Perhaps it was a God thing that led Chris Wright here.
The small town boy from Shattuck who discovered his penchant of caring for others at that town’s hospital while still in high school is back in another small town’s hospital rediscovering the connection.
Since August 16, Chris the administrator has been chief executive officer at Purcell Municipal Hospital. And when the opportunity presents itself, Chris the RN helps care for the hospital’s patients.
“I loved taking care of people,” he said of his high school experience. “And I pursued nursing as my career path.”
He first registered at the University of Oklahoma’s nursing school. But then Texas reduced the tuition rate to $4 per credit hour.
He enrolled in West Texas State University at Canyon, Texas, and graduated with a bachelor’s degree in 1984.
He began his career in Amarillo, staying there two years.
From Amarillo, nursing took him to Austin and for nearly a dozen years, he worked as an RN caring for patients.
His career progression went from staff nurse to charge nurse and finally to director of critical care and neuroscience services.
“I’ve been in management ever since,” he said.
In time he would earn a master’s degree in business administration from Colorado State University.
Meanwhile his career path led him increasing responsibilities at hospitals in Los Angeles, Colorado, Fresno, Honolulu and, finally, Oklahoma City where he was director of the Neuroscience Service Line at OU Health University of Oklahoma Medical Center.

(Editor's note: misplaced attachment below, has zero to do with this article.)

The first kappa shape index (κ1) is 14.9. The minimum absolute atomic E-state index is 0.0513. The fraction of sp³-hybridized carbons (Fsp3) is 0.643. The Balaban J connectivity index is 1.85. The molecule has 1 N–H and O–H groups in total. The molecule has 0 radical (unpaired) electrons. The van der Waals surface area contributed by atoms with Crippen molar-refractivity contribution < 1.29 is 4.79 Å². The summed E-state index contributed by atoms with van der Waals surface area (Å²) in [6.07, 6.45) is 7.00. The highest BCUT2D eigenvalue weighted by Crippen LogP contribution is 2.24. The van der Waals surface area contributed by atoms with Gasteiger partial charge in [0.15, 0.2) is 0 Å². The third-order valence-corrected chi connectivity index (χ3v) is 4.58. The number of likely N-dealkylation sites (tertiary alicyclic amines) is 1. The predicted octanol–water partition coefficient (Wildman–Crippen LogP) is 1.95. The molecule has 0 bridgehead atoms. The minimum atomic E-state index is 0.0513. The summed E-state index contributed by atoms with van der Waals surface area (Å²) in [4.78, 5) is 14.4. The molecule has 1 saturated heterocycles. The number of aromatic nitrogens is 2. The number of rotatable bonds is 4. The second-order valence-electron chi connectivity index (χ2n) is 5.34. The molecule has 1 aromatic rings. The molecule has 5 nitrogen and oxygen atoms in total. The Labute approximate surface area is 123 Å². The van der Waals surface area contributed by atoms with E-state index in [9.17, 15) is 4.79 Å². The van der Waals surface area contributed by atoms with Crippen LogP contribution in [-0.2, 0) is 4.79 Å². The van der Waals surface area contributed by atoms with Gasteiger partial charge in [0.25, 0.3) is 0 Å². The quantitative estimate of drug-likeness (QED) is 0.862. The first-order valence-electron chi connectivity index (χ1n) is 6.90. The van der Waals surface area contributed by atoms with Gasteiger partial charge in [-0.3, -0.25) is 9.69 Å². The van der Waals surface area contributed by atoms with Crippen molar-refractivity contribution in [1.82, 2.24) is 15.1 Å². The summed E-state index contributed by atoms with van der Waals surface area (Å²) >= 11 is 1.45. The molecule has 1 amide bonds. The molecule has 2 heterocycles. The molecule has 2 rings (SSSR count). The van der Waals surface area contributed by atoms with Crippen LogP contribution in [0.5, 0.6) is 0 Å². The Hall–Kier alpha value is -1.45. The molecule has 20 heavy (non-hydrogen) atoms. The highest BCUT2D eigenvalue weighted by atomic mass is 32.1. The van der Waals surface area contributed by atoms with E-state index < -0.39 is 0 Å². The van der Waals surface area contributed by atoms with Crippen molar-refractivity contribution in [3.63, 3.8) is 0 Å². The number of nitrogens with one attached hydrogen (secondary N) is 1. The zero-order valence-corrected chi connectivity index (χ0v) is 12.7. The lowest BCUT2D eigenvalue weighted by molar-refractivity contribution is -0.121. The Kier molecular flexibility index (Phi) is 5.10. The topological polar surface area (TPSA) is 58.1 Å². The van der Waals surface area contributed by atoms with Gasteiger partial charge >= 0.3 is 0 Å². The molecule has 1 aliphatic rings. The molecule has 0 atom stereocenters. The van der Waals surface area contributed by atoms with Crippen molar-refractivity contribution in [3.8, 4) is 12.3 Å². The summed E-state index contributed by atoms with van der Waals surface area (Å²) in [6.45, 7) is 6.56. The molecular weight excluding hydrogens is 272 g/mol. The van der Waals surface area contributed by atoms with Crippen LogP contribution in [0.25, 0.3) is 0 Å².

His wife, Rose, is project coordinator at the OU Health Stephenson Cancer Center. They’ve been together a little over two years.
He thought he would stay at OU for the remainder of his career.
But something prompted him to change his mind when he was approached about the CEO opening at PMH.
“This job here, I believe God puts us in places where we’re meant to be,” he said. “This is back to my roots. It’s a true blessing. I think with my work experience, I’m a great fit for this position to help lead this team.”
Once he accepted the PMH job, they moved from downtown Oklahoma City’s easy commute for both of them to a compromise commute from a home in Norman.
In his role as CEO, Chris can impact the hospital’s entire health care team and improve its procedures.
“The job does require 24/7 attention,” he explained. “We are able to manage this facility, able to focus on quality and outcome and sustain that progress going into the future.
“We strive to give the best care possible to the citizens of this community and surrounding area.”
It is all, he added, about the teamwork and culture of the health care family.
Not unlike other industries, finding employees can be a challenge.
“A lot of individuals have stepped away from health care altogether,” he said, adding that filling vacancies can create “a huge burden on the hospital.”
Even in that, PMH has an edge.
“We are blessed here,” Chris said. “The smaller nurse-patient ratio attracts individuals who want more work-life balance. We definitely have that here. We are blessed in the progress we’ve made in the last seven months I’ve been here.”
Chris said the design of the new hospital is pretty solid and noted the footprint is quite a bit smaller.
The biggest asset for the new hospital may well be its connection to St. Anthony’s, a connection Chris calls “essential” for the new hospital’s survival.
As the health care industry continues to transition, Chris foresees rural hospitals like PMH definitely playing a role in providing health care.
The existing hospital has been around more than 50 years. Chris sees a much longer lifespan for the new facility.
Chris’ two adult children from a previous marriage remain in Texas. Joshua, 31, is an attorney and Megan, 29, works in behavioral health.
And so the small town boy from Shattuck finds himself in another small town. Only the hospitals – and the job responsibilities – have changed.
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